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Three ways ICANN could gut Whois

Kevin Murphy, January 15, 2018, Domain Policy

ICANN has published three possible models of how Whois could be altered beyond recognition after European privacy law kicks in this May.

Under each model, casual Whois users would no longer have access to the wealth of contact information they do under the current system.

There may also be a new certification program that would grant access to full Whois records to law enforcement, consumer protection agencies and intellectual property interests.

The three models are each intended to address the General Data Protection Regulation, EU law that could see companies fined millions if they fail to protect the personal data of European citizens.

While GDPR affects all data collection on private citizens, for the domain name industry it’s particularly relevant to Whois, where privacy has always been an afterthought.

The three ICANN models, which are now subject to a short public comment period, differ from each other in three key areas: who has their privacy protected, which fields appear in public Whois by default, and how third parties such as law enforcement access the full records.

Model 1 is the most similar to the current system, allowing for the publication of the most data.

Under this model the name and postal address of the registrant would continue to be displayed in the public Whois databases.

Their email address and phone number would be protected, but the email and phone of the administrative and technical contacts — often the same person as the registrant — would be published.

If the registrant were a legal entity, rather than a person, all data fields would continue to be displayed as normal.

The other two models call for more restricted, or at least different, public output.

Under Model 2, the email addresses of the administrative and technical contacts would be published, but all other contact information, including the name of the registrant, would be redacted.

Model 3 proposes a crazy-sounding system whereby everything would be published unless the registrar/registry decided, on a domain-by-domain basis, that the field contained personal information.

This would require manual vetting of each Whois record and is likely to gather no support from the industry.

The three models also differ in how third parties with legitimate interests would access full Whois records.

Model 1 proposes a system similar to how zone files are published via ICANN’s Centralized Zone Data Service.

Under this model, users would self-certify that they have a legit right to the data (if they’re a cop or an IP lawyer, for example) and it would be up to the registry or registrar to approve or decline their request.

Model 2 envisages a more structured, formal, centralized system of certification for Whois users, developed with the Governmental Advisory Committee and presumably administered by ICANN.

Model 3 would require Whois users to supply a subpoena or court order in order to access records, which is sure to make it unpopular among the IP lobby and governments.

Each of the three models also differs in terms of the circumstances under which privacy is provided.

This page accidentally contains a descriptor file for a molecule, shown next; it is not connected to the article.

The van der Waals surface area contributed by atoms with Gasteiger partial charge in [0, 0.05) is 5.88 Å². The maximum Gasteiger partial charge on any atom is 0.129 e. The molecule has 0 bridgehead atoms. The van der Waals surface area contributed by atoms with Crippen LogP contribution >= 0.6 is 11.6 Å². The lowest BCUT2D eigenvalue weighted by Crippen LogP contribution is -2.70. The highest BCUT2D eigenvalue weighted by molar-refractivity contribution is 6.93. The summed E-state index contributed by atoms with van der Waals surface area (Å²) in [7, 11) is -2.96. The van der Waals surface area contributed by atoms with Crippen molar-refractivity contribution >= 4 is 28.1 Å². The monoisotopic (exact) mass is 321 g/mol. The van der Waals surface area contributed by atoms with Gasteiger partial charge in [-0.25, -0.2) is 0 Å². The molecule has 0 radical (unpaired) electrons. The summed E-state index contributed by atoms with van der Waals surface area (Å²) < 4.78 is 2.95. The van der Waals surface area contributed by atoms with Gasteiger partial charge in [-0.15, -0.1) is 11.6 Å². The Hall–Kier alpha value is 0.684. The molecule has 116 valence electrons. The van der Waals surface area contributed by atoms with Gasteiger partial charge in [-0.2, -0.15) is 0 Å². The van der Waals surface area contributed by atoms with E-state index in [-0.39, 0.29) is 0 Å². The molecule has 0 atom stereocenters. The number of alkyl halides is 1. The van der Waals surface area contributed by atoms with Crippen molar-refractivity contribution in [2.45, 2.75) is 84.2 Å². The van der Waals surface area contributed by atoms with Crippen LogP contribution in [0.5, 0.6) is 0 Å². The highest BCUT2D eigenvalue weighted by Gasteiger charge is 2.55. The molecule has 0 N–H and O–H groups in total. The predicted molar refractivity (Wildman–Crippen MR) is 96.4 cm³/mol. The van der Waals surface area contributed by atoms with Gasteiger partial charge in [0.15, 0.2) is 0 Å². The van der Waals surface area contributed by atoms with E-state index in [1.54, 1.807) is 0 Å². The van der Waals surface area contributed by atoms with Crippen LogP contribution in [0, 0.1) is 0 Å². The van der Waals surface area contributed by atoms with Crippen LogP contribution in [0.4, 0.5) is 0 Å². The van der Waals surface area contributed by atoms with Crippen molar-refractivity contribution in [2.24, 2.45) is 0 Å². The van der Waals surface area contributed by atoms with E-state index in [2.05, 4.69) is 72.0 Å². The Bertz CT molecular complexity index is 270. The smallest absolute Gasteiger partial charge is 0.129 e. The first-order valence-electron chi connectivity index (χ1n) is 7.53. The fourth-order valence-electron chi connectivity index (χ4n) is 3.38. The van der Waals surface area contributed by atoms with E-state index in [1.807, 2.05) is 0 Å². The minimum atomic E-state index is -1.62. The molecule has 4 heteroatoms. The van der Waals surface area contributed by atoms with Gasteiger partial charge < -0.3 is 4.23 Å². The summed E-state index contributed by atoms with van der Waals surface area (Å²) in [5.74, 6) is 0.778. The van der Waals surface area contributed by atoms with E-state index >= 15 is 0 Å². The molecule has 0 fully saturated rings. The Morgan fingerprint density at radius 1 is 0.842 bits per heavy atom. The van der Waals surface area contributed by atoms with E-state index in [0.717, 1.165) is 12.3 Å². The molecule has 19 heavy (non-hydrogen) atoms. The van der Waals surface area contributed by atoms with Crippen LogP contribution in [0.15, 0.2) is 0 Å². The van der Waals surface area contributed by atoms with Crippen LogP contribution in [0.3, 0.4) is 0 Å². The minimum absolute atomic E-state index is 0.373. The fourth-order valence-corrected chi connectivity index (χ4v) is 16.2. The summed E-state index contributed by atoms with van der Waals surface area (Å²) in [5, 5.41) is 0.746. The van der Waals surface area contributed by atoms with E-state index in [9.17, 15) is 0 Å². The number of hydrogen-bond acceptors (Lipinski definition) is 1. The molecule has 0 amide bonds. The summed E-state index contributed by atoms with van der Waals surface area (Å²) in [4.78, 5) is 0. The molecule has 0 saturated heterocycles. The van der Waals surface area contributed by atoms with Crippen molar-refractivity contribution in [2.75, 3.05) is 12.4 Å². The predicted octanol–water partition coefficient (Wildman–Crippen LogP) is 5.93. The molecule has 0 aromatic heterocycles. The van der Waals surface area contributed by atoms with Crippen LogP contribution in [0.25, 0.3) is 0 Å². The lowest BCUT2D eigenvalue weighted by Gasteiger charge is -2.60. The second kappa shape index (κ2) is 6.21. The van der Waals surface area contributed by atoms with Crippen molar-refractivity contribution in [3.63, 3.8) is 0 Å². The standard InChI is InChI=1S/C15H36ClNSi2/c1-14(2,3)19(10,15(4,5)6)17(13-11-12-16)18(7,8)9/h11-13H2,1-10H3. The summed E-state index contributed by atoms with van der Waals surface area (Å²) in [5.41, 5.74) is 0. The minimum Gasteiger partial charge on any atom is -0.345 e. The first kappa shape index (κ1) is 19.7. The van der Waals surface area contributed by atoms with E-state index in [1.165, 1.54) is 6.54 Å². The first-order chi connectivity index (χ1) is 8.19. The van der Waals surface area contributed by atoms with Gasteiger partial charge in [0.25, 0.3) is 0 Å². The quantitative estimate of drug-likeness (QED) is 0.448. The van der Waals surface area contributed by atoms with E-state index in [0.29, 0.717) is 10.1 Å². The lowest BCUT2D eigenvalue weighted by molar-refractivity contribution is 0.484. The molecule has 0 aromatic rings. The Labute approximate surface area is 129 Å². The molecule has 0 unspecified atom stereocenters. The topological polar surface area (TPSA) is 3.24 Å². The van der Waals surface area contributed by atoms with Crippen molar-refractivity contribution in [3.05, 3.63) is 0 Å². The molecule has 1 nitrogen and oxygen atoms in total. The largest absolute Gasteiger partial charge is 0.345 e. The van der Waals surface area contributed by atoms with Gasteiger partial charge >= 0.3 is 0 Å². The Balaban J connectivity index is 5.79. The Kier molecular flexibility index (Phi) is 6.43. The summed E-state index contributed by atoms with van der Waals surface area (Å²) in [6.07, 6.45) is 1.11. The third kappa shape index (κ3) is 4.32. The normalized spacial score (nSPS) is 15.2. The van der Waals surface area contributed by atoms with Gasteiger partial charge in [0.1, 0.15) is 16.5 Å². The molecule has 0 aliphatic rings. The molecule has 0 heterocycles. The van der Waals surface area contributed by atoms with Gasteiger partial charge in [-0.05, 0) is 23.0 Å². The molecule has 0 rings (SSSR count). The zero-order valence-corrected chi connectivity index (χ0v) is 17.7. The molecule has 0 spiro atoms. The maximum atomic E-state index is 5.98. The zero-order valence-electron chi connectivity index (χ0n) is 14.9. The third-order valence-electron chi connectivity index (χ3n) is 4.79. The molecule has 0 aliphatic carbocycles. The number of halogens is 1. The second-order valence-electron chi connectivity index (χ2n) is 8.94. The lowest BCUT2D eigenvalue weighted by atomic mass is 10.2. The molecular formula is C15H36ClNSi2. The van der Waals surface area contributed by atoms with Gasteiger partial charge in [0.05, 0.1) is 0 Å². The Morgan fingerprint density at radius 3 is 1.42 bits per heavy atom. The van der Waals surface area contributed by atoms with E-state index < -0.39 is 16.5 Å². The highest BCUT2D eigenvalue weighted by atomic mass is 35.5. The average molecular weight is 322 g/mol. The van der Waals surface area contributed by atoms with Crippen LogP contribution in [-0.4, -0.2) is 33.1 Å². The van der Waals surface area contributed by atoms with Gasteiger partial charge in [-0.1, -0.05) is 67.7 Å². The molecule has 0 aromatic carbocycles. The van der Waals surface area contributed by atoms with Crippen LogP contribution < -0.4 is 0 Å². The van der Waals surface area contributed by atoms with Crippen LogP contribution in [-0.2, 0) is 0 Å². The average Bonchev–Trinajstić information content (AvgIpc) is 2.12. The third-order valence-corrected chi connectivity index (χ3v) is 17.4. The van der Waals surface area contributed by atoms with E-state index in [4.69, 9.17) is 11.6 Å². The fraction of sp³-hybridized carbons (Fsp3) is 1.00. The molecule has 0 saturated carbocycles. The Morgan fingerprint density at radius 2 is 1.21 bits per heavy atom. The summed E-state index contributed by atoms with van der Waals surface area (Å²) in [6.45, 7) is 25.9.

The models range from protecting records only when the registrant, registry, registrar or any other entity involved in the data processing has a presence in the European Economic Area to protecting records of all registrants everywhere regardless of whether they’re a person or a company.

Each model has different data retention policies, ranging from six month to two years after a registration expires.

None of the three models screw with registrars’ ability to pass data to thick-Whois registries, nor to their data escrow providers.

ICANN said it’s created these models based on the legal analyses it commissioned from the Hamilton law firm, as well as submissions from community members.

One such submission, penned by the German trade associated Eco, has received broad industry support.

It would provide blanket protection to all registrants regardless of legal status or location, and would see all personally identifiable information stripped from public Whois output.

Upon carrying out a Whois query, users would see only information about the domain, not the registrant.

There would be an option to request more information, but this would be limited to an anonymized email address or web form for most users.

Special users, such as validated law enforcement or IP interests, would be able to access the full records via a new, centralized Trusted Data Clearinghouse, which ICANN would presumably be responsible for setting up.

It’s most similar to ICANN’s Model 2.

It has been signed off by registries and registrars together responsible for the majority of the internet’s domain registrations: Afilias, dotBERLIN, CentralNic, Donuts, Neustar, Nominet, Public Interest Registry (PIR), Verisign, 1&1, Arsys, Blacknight, GoDaddy, Strato/Cronon, Tucows and United Domains.

ICANN said in a blog post that its three models are now open for public comment until January 29.

If you have strong opinions on any of the proposals, it might be a good idea to get them in as soon as possible, because ICANN plans to identify one of the models as the basis for the official model within 48 hours of the comment period closing.

How Whois could survive new EU privacy law

Kevin Murphy, December 29, 2017, Domain Policy

Reports of the death of Whois may have been greatly exaggerated.